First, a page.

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Start to learn Statistics in a way where the use of a statistical software is in the center. Data analysis sessions are used to initiate you not only into solving problems with a software but also making the concepts of Statistics clear with using the capabilities of a high performance statistical software package in visualizing the hidden structures and tendencies in your datasets.
Get the skills of visualizing your data structure with the most appropriate tools of Descriptive Statistics.
Learn from animated video lessons about the process of manipulating data, visualizing the central tendencies, the spread of your data or the relationships between variables.
Simulate random data, calculate probabilities, and construct graphs of different distributions.
Learn how to generate random data to simulate repeated sampling to study different sample statistics.
Get the skills of conducting hypothesis tests and constructing confidence intervals.
This course is comprehensive and covers the introductory chapters of both the Descriptive and Inferential Statistics.
Enjoy the benefit of the wellstructured, short and yet comprehensive video lectures.
In these lectures all things happen inside a software driven analysis.
All in one place, within the same video lesson, gaining computer skills, getting theoretical background, and mainly getting the ability to interpret the outputs properly.
These lessons are specially prepared with intensive screen animations, concise and yet comprehensive, wellstructured explanations. If you like you can turn on subtitles to support the comprehension.
The verification of the assumptions for a test, the basic theoretical background or even the formulas applied in a procedure appear in these video tutorials at the right instances of the analysis. The outputs are explained in a detailed manner in such an order that enables you to make the appropriate conclusions.
Learn in a way when you watch the video and do the same simultaneously in your own Minitab.
Watching a video, pausing it and doing the same steps simultaneously in your own Minitab is the best way of getting experience and practice in data manipulation. Repeating the sessions with different sample data develops your skill to solve statistical problems with a software.
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Section 1: Introduction to the Course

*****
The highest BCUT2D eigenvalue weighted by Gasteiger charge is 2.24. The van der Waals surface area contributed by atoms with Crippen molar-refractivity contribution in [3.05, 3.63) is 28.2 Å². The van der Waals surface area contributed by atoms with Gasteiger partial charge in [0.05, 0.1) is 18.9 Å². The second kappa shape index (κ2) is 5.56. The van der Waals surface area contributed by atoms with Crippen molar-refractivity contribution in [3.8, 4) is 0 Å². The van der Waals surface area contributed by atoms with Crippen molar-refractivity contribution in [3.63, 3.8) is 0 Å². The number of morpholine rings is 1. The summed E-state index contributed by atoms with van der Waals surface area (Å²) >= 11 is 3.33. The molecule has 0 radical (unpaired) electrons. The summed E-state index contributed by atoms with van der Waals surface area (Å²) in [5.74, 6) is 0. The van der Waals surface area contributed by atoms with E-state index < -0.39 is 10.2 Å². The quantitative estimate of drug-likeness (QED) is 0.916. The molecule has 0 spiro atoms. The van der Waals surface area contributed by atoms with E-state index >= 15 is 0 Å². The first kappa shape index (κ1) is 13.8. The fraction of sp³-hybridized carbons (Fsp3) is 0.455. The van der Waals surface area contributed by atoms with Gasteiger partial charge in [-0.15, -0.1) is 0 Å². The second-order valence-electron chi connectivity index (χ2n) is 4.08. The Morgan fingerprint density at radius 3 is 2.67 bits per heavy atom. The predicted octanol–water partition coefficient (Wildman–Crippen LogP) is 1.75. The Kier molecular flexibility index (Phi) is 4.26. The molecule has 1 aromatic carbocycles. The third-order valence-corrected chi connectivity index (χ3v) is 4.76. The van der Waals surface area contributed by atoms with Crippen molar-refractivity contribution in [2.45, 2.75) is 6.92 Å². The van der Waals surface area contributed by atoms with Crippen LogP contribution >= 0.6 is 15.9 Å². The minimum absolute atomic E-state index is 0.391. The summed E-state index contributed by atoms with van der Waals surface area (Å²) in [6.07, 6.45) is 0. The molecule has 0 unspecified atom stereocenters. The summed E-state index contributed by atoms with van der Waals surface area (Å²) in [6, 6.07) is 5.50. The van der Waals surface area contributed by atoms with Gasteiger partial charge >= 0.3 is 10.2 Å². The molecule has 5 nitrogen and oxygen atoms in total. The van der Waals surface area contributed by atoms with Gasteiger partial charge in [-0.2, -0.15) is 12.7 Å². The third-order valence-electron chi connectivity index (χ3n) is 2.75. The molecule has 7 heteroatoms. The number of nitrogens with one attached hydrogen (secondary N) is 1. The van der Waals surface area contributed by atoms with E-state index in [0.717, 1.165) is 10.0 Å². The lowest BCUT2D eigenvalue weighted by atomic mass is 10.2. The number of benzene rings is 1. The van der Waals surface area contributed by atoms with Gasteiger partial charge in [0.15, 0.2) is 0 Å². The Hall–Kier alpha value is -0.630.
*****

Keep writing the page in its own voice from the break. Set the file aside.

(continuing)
Lecture 1 
Introduction and Data Files to Download
Preview

03:55  
Section 2: Introduction to Statistics, Data and Statistical Thinking  
Lecture 2 
Statistics, Data and Statistical Thinking

40 pages  
Section 3: Managing Data in a Minitab Worksheet  
Lecture 3 
Getting Started with Minitab

04:44  
Lecture 4 
Summarizing Cases, Row Statistics

06:48  
Lecture 5 
Summarizing Columns, Using Session Commands

05:47  
Lecture 6 
Coding Data

02:38  
Lecture 7 
Ranking and Sorting of Data

04:06  
Lecture 8 
Standardizing Data

02:55  
Lecture 9 
Creating Subsets of Worksheet

02:03  
Lecture 10 
Combining Data using the Stack Option

03:19  
Lecture 11 
Separating Data using the Unstack Option

02:40  
Section 4: Descriptive Statistics  Data Analysis For One Variable  Qualitative Data  
Lecture 12 
Describing Qualitative Data
Preview

11 pages  
Lecture 13  03:51  
From the lecture: "In this tutorial we will begin the process of analyzing data by learning how Minitab can be used to explore and summarize data for a single variable, numerically. First, we deal with qualitative variables. In this demonstration we use the Infants worksheet where the data are part of a research where we have been conducting a study of the factors that appeared to be associated with a new mother's decision to breastfeed her infant or not. 68 low income pregnant women who attended a clinic affiliated with a group are the subjects. Our task is to summarize the data collected on these women and their new born children. " 

Lecture 14  03:39  
From the lecture: "If we want to graphically represent the percentage associated with the category, we have two ways to do this: the bar chart and the pie chart. Now, let's begin with the bar chart. " 

Lecture 15 
Creating Pie Charts
Preview

02:00  
Lecture 16 
Test Yourself  Questions

7 pages  
Lecture 17 
Test Yourself  Answers

4 pages  
Section 5: Descriptive Statistics  Data Analysis For One Variable  Quantitative Data  
Lecture 18